Fortunately, I missed the first gen marginal square canopies. I was still jumping a surplus Cheapo at Pope Valley well into the 1970s. I was always years behind the latest gear due to financial constraints arising from college and grad school. When I finally started making decent money in the 90s, the gear had matured and you could buy a conservative square canopy that would deliver creampuff landings reliably. Sometimes being late to the party has advantages. 377
  9. 377

    Reserve recommendations

    PDR 193 loaded at 1.25 to 1 worked well for me in 2005 over Rantoul Illinois. Didn't like Ravens, squirrely flare response. Back in 1972 I rode a Navy surplus 26 ft conical reserve to a stand up landing on the target. Not bad for a reserve that cost me $25. I like PD reserves. Reliable, well constructed and, at reasonable wing loadings, easy to fly and land. 377
  10. 377

    A dream come true...

    As long as that sound wasn't a crack, I was happy. The orthopedic surgeons were probably quite disappointed when squares replaced surplus rounds, but then swooping was invented and bountiful times returned. 377
  11. Recording from my receiver while aloft over Byron CA. W3IUU in Maryland can be heard clearly amidst breaks in the pileup of West Coast stations. https://soundcloud.com/eric-meltzer-3/marks-hf-jump-m30 377
  12. 377

    A dream come true...

    Those are great photos! I have a few PC jumps. After making my first 100 jumps on surplus rounds, the PC was an absolute dream. Beatnik is right about the Jumbo PC. Bigger is not better with PCs. It's counterintuitive but correct. You are better off under a standard size (24 ft) Mk 1 IMO. 377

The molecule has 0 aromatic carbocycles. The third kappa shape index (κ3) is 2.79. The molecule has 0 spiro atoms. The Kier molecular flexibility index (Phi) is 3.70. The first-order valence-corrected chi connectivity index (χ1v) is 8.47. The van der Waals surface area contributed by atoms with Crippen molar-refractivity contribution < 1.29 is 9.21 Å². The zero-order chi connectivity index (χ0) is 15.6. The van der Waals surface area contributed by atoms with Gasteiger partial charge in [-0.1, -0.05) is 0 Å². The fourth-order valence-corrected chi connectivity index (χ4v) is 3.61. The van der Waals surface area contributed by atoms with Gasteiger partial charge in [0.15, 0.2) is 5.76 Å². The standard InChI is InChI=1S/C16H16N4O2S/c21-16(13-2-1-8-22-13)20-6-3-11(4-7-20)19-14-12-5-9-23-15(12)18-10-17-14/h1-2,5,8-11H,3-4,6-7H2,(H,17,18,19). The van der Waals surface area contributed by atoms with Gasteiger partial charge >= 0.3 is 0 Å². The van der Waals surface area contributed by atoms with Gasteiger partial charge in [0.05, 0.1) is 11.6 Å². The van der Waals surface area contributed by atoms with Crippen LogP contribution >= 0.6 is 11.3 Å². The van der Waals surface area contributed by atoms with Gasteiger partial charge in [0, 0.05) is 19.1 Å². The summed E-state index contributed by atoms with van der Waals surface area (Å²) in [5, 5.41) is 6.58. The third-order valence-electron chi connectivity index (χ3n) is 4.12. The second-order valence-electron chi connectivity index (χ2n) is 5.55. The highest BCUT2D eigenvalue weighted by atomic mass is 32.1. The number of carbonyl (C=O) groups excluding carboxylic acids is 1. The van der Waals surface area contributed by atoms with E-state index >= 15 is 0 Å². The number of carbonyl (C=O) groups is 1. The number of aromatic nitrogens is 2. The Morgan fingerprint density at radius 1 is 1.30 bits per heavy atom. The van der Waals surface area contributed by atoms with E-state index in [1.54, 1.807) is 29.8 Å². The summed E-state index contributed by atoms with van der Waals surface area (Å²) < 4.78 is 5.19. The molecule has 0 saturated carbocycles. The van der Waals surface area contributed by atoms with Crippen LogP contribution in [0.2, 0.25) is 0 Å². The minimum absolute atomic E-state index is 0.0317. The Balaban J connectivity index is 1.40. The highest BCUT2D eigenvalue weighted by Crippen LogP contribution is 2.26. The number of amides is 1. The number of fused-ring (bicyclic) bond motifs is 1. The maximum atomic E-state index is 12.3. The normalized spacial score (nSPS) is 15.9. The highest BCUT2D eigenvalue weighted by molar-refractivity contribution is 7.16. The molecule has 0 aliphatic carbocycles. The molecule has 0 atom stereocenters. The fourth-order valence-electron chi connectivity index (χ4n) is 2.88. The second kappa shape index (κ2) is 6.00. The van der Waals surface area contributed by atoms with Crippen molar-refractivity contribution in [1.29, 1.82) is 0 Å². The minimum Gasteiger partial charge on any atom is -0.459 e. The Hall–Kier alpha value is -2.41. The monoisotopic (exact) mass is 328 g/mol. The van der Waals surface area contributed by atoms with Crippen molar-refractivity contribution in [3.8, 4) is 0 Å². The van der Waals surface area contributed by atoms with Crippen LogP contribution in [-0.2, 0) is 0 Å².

13. 377

    Newbie from MA

    Welcome to the sport Tim! 377
  14. Well, we were kinda at the top of a hill, courtesy of a $24 ride to 13.5. Your co-worker was too pessimistic. Hams routinely talk many thousands of miles without elevation or huge antennas. All it takes is good ionospheric reflectivity. Solar activity influences it a lot. Sunspots help. I talked to a station in the Antarctic from my CA home. I live 18 ft above sea level and use a simple single element rooftop antenna. PM me your email and I can send you an MP3 file (too large to attach here) taken from my receiver output during descent. You can clearly hear the Maryland station W3IUU calling me and acknowledging my reply. We had a lucky break in ionospheric skip conditions. Only running about 3 watts transmitter output, powered by AA cells! 377
  15. Indeed, we even had the so-called "fish", a lead weight on the distal end of the long wire. Right out of the 1940s. Had to remember to fly a very clear landing approach staying WAY above any power lines. Wouldn't want to drag that baby across any high tension lines or wind generators. Stowing the wire into a compact bundle that wouldn't tangle up on antenna deployment was a challenge. No room for a reel. We ended up making taped paper bands around coiled sections of wire. I ripped the bands open as I deployed it coil by coil. Worked fine. Surprising how well the VHF and UHF gear transmits from inside the planes. We have no trouble talking to the ground during the climb to jump run. 144 and 440 Mhz. Works in King Airs, Twin Otters and Caravans. The live 5.8 GHz ATV worked well, from exit at 13.5 to landing. There is some really good cheap drone video gear nowadays. Most of it exceeds FCC power limits for unlicensed users, but the FCC doesn't do much spectrum cop work these days, too busy dismantling net neutrality. Anyway as hams, we are actually licensed to use high power the 5.8 KHz band. 377